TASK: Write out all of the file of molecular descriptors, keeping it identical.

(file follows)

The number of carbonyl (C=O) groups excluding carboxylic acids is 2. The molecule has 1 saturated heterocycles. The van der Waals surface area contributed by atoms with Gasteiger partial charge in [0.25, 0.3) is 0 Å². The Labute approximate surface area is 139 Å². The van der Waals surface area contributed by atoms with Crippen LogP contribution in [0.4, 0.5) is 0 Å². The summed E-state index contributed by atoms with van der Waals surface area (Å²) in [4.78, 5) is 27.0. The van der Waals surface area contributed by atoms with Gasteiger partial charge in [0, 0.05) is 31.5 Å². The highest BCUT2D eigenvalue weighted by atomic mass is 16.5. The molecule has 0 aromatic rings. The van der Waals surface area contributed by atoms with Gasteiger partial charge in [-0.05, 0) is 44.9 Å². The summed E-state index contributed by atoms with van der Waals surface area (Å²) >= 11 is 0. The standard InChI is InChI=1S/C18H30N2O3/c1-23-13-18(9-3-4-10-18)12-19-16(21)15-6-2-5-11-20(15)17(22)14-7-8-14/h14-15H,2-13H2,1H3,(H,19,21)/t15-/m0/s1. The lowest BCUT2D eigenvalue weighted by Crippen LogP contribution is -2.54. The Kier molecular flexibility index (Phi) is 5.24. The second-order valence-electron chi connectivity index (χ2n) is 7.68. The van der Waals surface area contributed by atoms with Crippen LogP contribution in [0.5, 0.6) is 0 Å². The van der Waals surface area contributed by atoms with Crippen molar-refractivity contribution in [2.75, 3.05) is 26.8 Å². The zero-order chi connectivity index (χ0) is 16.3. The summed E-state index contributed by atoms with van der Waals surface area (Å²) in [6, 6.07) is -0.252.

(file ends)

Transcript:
The number of carbonyl (C=O) groups excluding carboxylic acids is 2. The molecule has 1 saturated heterocycles. The van der Waals surface area contributed by atoms with Gasteiger partial charge in [0.25, 0.3) is 0 Å². The Labute approximate surface area is 139 Å². The van der Waals surface area contributed by atoms with Crippen LogP contribution in [0.4, 0.5) is 0 Å². The summed E-state index contributed by atoms with van der Waals surface area (Å²) in [4.78, 5) is 27.0. The van der Waals surface area contributed by atoms with Gasteiger partial charge in [0, 0.05) is 31.5 Å². The highest BCUT2D eigenvalue weighted by atomic mass is 16.5. The molecule has 0 aromatic rings. The van der Waals surface area contributed by atoms with Gasteiger partial charge in [-0.05, 0) is 44.9 Å². The summed E-state index contributed by atoms with van der Waals surface area (Å²) >= 11 is 0. The standard InChI is InChI=1S/C18H30N2O3/c1-23-13-18(9-3-4-10-18)12-19-16(21)15-6-2-5-11-20(15)17(22)14-7-8-14/h14-15H,2-13H2,1H3,(H,19,21)/t15-/m0/s1. The lowest BCUT2D eigenvalue weighted by Crippen LogP contribution is -2.54. The Kier molecular flexibility index (Phi) is 5.24. The second-order valence-electron chi connectivity index (χ2n) is 7.68. The van der Waals surface area contributed by atoms with Crippen LogP contribution in [0.5, 0.6) is 0 Å². The van der Waals surface area contributed by atoms with Crippen molar-refractivity contribution in [2.75, 3.05) is 26.8 Å². The zero-order chi connectivity index (χ0) is 16.3. The summed E-state index contributed by atoms with van der Waals surface area (Å²) in [6, 6.07) is -0.252.